As an entrepreneur as well as a PhD student in the field of entrepreneurship, in thinking about the decisions made by politicians during the recent economic crisis to help the economy recover, I started thinking about the role that entrepreneurs play.
Entrepreneurs are the ones that are implementing change through their innovative ideas. But these people alone cannot be held responsible for creating the next steps in societal evolution. There are many varied factors that influence entrepreneurship, ranging from economic and political to socio-cultural ones. Therefore, when discussing entrepreneurs as the agents of change, it is at least as important to discuss the environment in which they want to, or have to, create these changes. Which are the changes that have to happen on a political level to fosters entrepreneurship and promote entrepreneurially-minded people in their endeavors?
This essay constitutes a critical reflection on this issue in the context of the current economic crisis by looking at decisions made by policymakers to partially re-establish the status quo ante, bridging to the importance of entrepreneurship and entrepreneurs as the driving motors for economic, technological and social change. To sum up, an explanation is given for why policymakers should put more emphasis on the entrepreneurs and not so much on the economic giants, and tangible suggestions are made for future policy incentives.
To create the contextual framework for my arguments, I have chosen the current economic crisis as this is the most recent example of how politicians have failed to be role-model entrepreneurs.
The past years have been dominated by the worst financial crisis since the Great Depression in the 1930s. It has led not only to the break-down of some of the major banks but subsequently also contributed to a threatening situation for firms in other industries. In the United States alone the unemployment rate has doubled from December 2007 (5%) until December 2009 (10%). Some experts believe that the peak in unemployment is yet to be reached in mid-2010.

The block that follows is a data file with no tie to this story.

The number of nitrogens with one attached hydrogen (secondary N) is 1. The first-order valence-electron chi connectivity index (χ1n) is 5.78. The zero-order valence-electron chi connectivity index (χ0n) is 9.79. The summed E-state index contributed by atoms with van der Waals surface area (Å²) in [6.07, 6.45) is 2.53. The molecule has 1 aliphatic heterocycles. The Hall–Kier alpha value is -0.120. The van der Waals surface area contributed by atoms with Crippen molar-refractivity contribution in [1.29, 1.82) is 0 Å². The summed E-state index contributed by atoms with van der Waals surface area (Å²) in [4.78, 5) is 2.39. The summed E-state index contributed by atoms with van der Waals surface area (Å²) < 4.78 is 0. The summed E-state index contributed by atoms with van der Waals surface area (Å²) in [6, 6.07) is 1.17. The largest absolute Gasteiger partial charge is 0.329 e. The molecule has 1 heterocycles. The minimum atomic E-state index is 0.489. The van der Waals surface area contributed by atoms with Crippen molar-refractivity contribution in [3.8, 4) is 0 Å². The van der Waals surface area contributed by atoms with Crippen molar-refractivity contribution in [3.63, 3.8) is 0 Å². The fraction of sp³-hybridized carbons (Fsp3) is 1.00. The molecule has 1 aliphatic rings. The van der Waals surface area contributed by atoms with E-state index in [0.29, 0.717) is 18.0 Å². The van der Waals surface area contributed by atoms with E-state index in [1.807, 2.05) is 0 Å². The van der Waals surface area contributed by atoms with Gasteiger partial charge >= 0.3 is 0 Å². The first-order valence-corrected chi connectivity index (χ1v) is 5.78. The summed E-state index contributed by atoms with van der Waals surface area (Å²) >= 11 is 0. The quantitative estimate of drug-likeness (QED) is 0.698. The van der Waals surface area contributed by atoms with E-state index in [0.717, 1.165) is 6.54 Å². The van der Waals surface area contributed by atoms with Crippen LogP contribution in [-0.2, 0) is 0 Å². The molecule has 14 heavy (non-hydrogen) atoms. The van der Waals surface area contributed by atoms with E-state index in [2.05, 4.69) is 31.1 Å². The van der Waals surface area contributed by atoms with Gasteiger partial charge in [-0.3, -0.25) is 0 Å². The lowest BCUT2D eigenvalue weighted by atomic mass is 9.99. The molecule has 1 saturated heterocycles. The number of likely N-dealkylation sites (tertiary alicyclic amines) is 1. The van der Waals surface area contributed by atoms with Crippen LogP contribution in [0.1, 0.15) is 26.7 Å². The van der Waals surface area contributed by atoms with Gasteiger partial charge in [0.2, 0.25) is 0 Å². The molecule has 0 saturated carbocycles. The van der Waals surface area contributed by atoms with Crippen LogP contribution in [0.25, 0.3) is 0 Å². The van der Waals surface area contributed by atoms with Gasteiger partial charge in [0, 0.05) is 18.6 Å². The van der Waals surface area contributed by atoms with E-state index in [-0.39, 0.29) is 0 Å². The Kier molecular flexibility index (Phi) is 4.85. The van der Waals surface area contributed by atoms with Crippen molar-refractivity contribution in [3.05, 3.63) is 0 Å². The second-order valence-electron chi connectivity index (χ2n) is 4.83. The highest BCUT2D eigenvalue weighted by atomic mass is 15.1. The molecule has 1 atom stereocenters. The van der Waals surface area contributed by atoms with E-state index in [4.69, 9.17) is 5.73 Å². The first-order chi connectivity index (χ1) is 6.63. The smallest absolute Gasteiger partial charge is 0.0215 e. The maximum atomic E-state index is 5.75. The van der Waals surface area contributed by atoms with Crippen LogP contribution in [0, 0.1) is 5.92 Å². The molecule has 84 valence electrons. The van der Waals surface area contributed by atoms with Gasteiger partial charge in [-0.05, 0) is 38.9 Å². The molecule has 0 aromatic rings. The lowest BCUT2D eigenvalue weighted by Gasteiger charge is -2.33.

Governments around the world have committed more than $2.6 trillion to immediately bail out banks and jump-start growth. By doing so, they promoted the preservation of the status quo ante, being anxious about but also lacking the concepts for major changes. In addition, they also moved back into the economic playground in an attempt to stabilize the economic turmoil. This step was unexpected as the role of the state had become in many industrialized countries around the world one of a rather supervisory instrument for economic activities. But instead of leading to major changes in the system (like after the Great Depression), these political interventions were only methods to adjust and control the pre-crisis system by direct government involvement in major banks and companies. The question arises whether or not this step was the right one or whether lessons should be learned for the future with potentially alternative scenarios.
Joseph Stiglitz, 2001 Nobel Prize laureate from the University of Columbia, claimed that “we have little to lose, and much to gain, by breaking up these behemoths, which are not just too big to fail, but also too big to save and too big to manage”. He emphasized the importance of “not going back to the world as it was before the crisis” but rather thinking about “the kind of system we want to have going forward.”
Through a constant renewal process in the economy most old firms get replaced by new firms.
On average only 3 percent of companies survive longer than 75 years. There are only a few exceptional firms, the Methuselahs, which have survived for several centuries such as Kongō Gumi (founded in 578 A.D.), Royal Delft (1653 A.D.), and the Swiss winemaker Fonjallaz (1552 A.D.).
This low percentage clearly indicates that there is a constant change taking place in the economic world. It is exactly these processes that lead to the renewal of the actors in this economic play that allow mankind to advance by economic, technological and social alterations of existing solutions. These new actors identify opportunities based on information gathering, sorting and recombining. There are various sources of renewal through which entrepreneurs identify and explore opportunities: urbanization, population dynamics, educational infrastructure, and technological, political, regulatory, socio-demographic as well as economic changes.
Periods of economic crises speed up this renewal process as extensive opportunities are created and innovative startups are born while consumers critically judge existing products and services of established firms. Well-over half of the 2009 Fortune 500 firms, and just under half of the 2008 Inc. firms, began during a recession or bear market.
So who are these people that keep the wheel of economic renewal spinning and what are the environmental factors that influence this process?
The Old View on Economic Growth and Prosperity and the Rising Awareness of Entrepreneurship
Several decades ago, public policy was only looking at great corporations as the engines for economic growth. What has happened since then and what is the current belief?